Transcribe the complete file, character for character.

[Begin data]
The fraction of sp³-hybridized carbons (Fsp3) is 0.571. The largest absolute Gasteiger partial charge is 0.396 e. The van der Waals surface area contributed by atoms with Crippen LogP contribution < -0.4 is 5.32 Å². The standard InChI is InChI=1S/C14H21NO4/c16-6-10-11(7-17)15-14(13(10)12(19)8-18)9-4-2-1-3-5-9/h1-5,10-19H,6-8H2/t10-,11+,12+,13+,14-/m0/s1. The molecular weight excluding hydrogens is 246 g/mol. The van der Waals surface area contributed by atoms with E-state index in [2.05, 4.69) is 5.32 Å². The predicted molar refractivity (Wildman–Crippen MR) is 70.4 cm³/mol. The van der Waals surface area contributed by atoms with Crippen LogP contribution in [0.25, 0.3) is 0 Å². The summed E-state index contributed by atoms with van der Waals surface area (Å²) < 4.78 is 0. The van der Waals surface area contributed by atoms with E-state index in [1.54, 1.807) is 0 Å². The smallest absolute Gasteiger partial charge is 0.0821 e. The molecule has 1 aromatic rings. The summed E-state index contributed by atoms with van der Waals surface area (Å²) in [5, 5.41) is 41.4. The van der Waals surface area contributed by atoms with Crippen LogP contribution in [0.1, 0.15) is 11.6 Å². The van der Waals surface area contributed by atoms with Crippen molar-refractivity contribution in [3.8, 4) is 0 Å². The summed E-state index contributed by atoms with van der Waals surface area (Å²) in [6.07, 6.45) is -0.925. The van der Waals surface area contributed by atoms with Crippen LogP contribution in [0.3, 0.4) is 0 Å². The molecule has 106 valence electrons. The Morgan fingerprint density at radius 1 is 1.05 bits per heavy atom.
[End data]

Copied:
The fraction of sp³-hybridized carbons (Fsp3) is 0.571. The largest absolute Gasteiger partial charge is 0.396 e. The van der Waals surface area contributed by atoms with Crippen LogP contribution < -0.4 is 5.32 Å². The standard InChI is InChI=1S/C14H21NO4/c16-6-10-11(7-17)15-14(13(10)12(19)8-18)9-4-2-1-3-5-9/h1-5,10-19H,6-8H2/t10-,11+,12+,13+,14-/m0/s1. The molecular weight excluding hydrogens is 246 g/mol. The van der Waals surface area contributed by atoms with E-state index in [2.05, 4.69) is 5.32 Å². The predicted molar refractivity (Wildman–Crippen MR) is 70.4 cm³/mol. The van der Waals surface area contributed by atoms with Crippen LogP contribution in [0.25, 0.3) is 0 Å². The summed E-state index contributed by atoms with van der Waals surface area (Å²) < 4.78 is 0. The van der Waals surface area contributed by atoms with E-state index in [1.54, 1.807) is 0 Å². The smallest absolute Gasteiger partial charge is 0.0821 e. The molecule has 1 aromatic rings. The summed E-state index contributed by atoms with van der Waals surface area (Å²) in [5, 5.41) is 41.4. The van der Waals surface area contributed by atoms with Crippen LogP contribution in [0.1, 0.15) is 11.6 Å². The van der Waals surface area contributed by atoms with Crippen molar-refractivity contribution in [3.8, 4) is 0 Å². The summed E-state index contributed by atoms with van der Waals surface area (Å²) in [6.07, 6.45) is -0.925. The van der Waals surface area contributed by atoms with Crippen LogP contribution in [0.3, 0.4) is 0 Å². The molecule has 106 valence electrons. The Morgan fingerprint density at radius 1 is 1.05 bits per heavy atom.